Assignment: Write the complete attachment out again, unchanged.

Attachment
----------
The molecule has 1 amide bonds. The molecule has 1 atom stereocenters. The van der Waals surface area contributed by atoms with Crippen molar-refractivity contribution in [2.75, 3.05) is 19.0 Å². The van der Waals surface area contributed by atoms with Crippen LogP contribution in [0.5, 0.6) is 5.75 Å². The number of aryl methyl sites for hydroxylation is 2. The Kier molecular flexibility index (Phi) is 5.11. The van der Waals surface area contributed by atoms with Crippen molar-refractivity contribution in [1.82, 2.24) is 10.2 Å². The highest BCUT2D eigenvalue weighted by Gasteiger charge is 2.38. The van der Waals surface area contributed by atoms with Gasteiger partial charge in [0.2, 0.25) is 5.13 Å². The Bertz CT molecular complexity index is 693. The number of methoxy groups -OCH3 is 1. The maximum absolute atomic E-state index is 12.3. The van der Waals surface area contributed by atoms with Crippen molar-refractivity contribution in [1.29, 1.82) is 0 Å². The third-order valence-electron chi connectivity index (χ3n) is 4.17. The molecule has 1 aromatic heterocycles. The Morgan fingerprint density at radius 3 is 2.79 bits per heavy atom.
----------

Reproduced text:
The molecule has 1 amide bonds. The molecule has 1 atom stereocenters. The van der Waals surface area contributed by atoms with Crippen molar-refractivity contribution in [2.75, 3.05) is 19.0 Å². The van der Waals surface area contributed by atoms with Crippen LogP contribution in [0.5, 0.6) is 5.75 Å². The number of aryl methyl sites for hydroxylation is 2. The Kier molecular flexibility index (Phi) is 5.11. The van der Waals surface area contributed by atoms with Crippen molar-refractivity contribution in [1.82, 2.24) is 10.2 Å². The highest BCUT2D eigenvalue weighted by Gasteiger charge is 2.38. The van der Waals surface area contributed by atoms with Gasteiger partial charge in [0.2, 0.25) is 5.13 Å². The Bertz CT molecular complexity index is 693. The number of methoxy groups -OCH3 is 1. The maximum absolute atomic E-state index is 12.3. The van der Waals surface area contributed by atoms with Crippen molar-refractivity contribution in [1.29, 1.82) is 0 Å². The third-order valence-electron chi connectivity index (χ3n) is 4.17. The molecule has 1 aromatic heterocycles. The Morgan fingerprint density at radius 3 is 2.79 bits per heavy atom.